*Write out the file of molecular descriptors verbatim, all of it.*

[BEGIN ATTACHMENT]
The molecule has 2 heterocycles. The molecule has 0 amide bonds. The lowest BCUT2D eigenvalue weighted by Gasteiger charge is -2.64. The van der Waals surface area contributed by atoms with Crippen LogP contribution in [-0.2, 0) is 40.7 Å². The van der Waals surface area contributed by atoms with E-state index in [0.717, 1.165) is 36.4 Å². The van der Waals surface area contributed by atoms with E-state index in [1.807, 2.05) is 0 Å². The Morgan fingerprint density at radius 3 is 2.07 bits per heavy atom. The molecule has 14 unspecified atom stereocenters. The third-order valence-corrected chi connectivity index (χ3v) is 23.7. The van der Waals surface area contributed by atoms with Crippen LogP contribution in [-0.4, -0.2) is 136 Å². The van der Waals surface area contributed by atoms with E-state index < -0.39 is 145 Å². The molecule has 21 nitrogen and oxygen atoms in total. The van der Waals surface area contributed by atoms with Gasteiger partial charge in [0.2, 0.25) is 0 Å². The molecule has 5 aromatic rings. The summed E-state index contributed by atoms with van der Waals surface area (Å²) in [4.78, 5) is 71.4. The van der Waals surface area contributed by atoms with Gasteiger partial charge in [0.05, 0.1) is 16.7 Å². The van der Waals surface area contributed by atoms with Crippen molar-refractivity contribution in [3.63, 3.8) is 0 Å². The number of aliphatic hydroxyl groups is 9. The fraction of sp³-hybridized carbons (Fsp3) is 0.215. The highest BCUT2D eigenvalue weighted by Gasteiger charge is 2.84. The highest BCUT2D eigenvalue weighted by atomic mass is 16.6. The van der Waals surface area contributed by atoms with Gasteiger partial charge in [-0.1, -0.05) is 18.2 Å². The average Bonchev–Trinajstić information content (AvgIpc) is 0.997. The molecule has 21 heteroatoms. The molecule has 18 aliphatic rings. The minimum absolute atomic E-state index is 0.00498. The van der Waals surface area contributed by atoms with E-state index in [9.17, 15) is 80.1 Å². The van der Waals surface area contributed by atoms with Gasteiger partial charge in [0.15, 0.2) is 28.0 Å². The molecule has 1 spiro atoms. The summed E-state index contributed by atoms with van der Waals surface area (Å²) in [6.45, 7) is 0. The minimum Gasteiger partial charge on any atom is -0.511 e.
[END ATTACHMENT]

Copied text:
The molecule has 2 heterocycles. The molecule has 0 amide bonds. The lowest BCUT2D eigenvalue weighted by Gasteiger charge is -2.64. The van der Waals surface area contributed by atoms with Crippen LogP contribution in [-0.2, 0) is 40.7 Å². The van der Waals surface area contributed by atoms with E-state index in [0.717, 1.165) is 36.4 Å². The van der Waals surface area contributed by atoms with E-state index in [1.807, 2.05) is 0 Å². The Morgan fingerprint density at radius 3 is 2.07 bits per heavy atom. The molecule has 14 unspecified atom stereocenters. The third-order valence-corrected chi connectivity index (χ3v) is 23.7. The van der Waals surface area contributed by atoms with Crippen LogP contribution in [-0.4, -0.2) is 136 Å². The van der Waals surface area contributed by atoms with E-state index < -0.39 is 145 Å². The molecule has 21 nitrogen and oxygen atoms in total. The van der Waals surface area contributed by atoms with Gasteiger partial charge in [0.2, 0.25) is 0 Å². The molecule has 5 aromatic rings. The summed E-state index contributed by atoms with van der Waals surface area (Å²) in [4.78, 5) is 71.4. The van der Waals surface area contributed by atoms with Gasteiger partial charge in [0.05, 0.1) is 16.7 Å². The van der Waals surface area contributed by atoms with Crippen molar-refractivity contribution in [3.63, 3.8) is 0 Å². The number of aliphatic hydroxyl groups is 9. The fraction of sp³-hybridized carbons (Fsp3) is 0.215. The highest BCUT2D eigenvalue weighted by Gasteiger charge is 2.84. The highest BCUT2D eigenvalue weighted by atomic mass is 16.6. The van der Waals surface area contributed by atoms with Gasteiger partial charge in [-0.1, -0.05) is 18.2 Å². The average Bonchev–Trinajstić information content (AvgIpc) is 0.997. The molecule has 21 heteroatoms. The molecule has 18 aliphatic rings. The minimum absolute atomic E-state index is 0.00498. The van der Waals surface area contributed by atoms with E-state index in [9.17, 15) is 80.1 Å². The van der Waals surface area contributed by atoms with Gasteiger partial charge in [0.15, 0.2) is 28.0 Å². The molecule has 1 spiro atoms. The summed E-state index contributed by atoms with van der Waals surface area (Å²) in [6.45, 7) is 0. The minimum Gasteiger partial charge on any atom is -0.511 e.